My Azure Hosting Hiccups, or "How to Shoot One's Self in Your Own Foot"

As you might have read, I moved my website onto Azure a couple of weeks ago. I have not looked back at all. Well, okay. Two events made me rethink my strategy around hosting on Azure. One was my own doing and the other is a conflict between DotNetNuke and the Azure SQL model. Both were resolved and I am again 100% on hosting via Azure, until the next problem rears its ugly head.

Let's review how I got to today. First, I started out on Azure with my DotNetNuke instance using the DotNetNuke Azure Accelerator. It was a miserable failure and I was floundering. I also had other issues going on that night with various technologies and decided to skip it. Then, I found the ease of setting up my Azure hosted DotNetNuke CMS system. Success!

Let's move on to last Saturday, March 2nd. I decided to do some re-configuring of the website on Azure. First thing, I reviewed my account and my bandwidth and processing needs were pushing the limits of the free account. I had to change from their "Free" webhosting instance to the "Shared" model. On top of that change, I wanted the URL to be my own website's URL and not the version that is created when you setup a website on Azure. Lastly, I wanted to use a publishing system so I could upload changes to my site when update came out. In my case, the only one I had some experience in (and not very much as I find out) was GIT but I did not want to tie my Azure site to GitHub, so I selected localized GIT on my desktop. With all of these actions, I pulled out the gun, filled and loaded the magazine, chambered a round, and pointed it at my foot.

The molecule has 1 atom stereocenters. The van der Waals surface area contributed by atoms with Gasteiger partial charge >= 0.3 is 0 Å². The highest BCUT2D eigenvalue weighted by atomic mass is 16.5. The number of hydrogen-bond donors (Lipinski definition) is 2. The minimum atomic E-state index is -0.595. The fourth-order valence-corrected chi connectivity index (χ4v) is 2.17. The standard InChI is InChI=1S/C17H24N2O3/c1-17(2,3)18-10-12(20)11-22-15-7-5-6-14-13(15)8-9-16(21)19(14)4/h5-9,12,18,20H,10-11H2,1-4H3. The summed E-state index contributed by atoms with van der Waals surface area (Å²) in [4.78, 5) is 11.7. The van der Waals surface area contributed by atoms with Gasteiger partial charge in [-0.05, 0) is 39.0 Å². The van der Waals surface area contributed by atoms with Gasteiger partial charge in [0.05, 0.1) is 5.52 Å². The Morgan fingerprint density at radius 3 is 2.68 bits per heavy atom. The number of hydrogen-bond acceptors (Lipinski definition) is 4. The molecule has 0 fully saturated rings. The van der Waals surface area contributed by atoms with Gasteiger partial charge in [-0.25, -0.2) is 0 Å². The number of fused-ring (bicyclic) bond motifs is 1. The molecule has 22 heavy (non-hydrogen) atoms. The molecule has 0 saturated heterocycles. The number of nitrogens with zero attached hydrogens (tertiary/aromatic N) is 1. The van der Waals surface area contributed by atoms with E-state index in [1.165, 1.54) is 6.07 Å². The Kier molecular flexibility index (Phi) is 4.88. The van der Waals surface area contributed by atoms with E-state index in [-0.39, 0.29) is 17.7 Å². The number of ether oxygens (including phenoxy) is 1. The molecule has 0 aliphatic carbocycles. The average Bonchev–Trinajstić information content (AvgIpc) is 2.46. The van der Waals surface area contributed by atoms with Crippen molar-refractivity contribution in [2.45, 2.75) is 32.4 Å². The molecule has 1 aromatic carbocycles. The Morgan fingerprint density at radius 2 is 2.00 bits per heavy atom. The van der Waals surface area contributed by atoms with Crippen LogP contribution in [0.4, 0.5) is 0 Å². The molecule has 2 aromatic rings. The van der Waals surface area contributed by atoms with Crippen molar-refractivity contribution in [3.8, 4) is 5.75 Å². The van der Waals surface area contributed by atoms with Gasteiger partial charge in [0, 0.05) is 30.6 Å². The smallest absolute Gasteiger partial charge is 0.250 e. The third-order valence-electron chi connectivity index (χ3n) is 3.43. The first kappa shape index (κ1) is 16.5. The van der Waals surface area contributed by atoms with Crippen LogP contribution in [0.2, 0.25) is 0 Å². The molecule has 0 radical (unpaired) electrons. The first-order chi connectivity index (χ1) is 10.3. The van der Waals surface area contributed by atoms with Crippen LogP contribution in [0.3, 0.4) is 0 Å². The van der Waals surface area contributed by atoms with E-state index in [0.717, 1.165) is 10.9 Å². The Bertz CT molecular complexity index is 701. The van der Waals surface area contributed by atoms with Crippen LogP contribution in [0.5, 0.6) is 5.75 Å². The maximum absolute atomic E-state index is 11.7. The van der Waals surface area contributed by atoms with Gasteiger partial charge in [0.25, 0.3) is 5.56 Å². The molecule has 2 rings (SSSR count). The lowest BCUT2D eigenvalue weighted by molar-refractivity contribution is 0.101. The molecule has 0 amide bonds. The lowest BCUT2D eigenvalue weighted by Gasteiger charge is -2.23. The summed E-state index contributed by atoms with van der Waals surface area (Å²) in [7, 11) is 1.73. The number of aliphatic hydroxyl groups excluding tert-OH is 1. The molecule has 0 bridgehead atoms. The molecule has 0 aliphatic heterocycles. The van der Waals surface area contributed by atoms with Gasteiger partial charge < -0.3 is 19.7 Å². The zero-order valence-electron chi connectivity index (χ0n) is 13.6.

Sunday morning rolls around and I get a text message page at 6:30 am; my Azure website is offline. HUH? How can it be offline? Did Azure have another one of their illustrious outages? Looking at the site on my phone, I got at 502 error. Ummmm … "Bad Gateway"??? Thinking my DNS was having issues, I went to the default Azure website URL and got slapped with another 502 error. My site was down! Jumping out of bed, I fumble into my computer and start to look at the issue. I pulled up the Azure Portal, my site, my monitoring services and my VM hosted mail server to get an external perspective on the issue. No matter how many times I pressed SHIFT-F5, the site was down. I checked all browsers and still the same. I had the monitoring service check from all of its servers; still down. Looking through the Azure portal, nothing seemed to be misconfigured. Checking the Azure DB, no issues were seen there. Last check was looking at the webserver logs from Azure; the logs did not show anyone visiting the site. Huh? How could my attempts from my phone, home computer and hosted VM not register in the Logs. I restarted the website services and nothing in the logs. One more SHIFT-F5 and "Ta da!", website functional. HUH? BLAM! That hurt.